With the proliferation of government investigations in recent years, we have all likely noticed a recurring pattern: The media announces a government investigation of an individual, company, or industry, followed shortly by news of a private lawsuit against the target of the investigation. There is a feeling of inevitability to this cycle—like the tide or taxes. After all, if the government investigation signals the possibility of wrongdoing, those investigations will lead to lawsuits. The investigation may also generate a report, giving rise to questions about whether and how to use the report in civil litigation.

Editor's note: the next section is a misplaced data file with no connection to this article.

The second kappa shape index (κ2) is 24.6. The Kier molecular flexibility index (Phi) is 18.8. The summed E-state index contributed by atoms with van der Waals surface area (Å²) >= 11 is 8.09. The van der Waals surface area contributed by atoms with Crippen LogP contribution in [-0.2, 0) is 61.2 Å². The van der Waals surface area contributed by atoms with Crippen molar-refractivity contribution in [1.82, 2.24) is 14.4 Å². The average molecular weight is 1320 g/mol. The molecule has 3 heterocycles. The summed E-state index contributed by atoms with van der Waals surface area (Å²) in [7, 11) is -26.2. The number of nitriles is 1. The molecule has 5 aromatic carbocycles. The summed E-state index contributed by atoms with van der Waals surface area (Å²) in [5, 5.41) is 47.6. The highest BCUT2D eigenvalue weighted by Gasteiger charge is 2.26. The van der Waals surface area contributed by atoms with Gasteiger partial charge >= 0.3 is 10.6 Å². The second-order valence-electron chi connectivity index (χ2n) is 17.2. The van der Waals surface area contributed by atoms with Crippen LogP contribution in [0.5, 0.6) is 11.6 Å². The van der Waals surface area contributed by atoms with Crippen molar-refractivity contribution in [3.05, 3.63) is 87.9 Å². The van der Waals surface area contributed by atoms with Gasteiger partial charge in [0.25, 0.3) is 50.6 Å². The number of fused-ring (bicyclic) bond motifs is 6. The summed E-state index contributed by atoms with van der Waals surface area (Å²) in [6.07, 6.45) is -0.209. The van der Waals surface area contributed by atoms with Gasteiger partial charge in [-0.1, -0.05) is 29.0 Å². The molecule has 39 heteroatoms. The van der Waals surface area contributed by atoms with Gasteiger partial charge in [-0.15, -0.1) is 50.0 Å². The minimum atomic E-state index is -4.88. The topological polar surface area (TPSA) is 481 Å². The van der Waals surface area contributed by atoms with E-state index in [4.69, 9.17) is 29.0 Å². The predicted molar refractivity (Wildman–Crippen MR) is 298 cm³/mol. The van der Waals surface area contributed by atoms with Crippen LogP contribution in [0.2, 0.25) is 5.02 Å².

This article considers ways to use government reports in preparing a civil suit and explores some of the major evidentiary questions that need to be answered before using the reports at summary judgment or in a trial. By and large, the following discussion treats all government reports the same way, regardless of whether they are written by a congressional subcommittee, an agency, or a legislative commission (e.g., the 9/11 Commission). Of course, this discussion cannot be comprehensive. Lawyerly ingenuity ensures that there is no adequate way to catalogue every potential use of a government report. Instead, consider what follows as a whistle-stop tour, designed primarily to highlight the potential uses for government reports in litigation.
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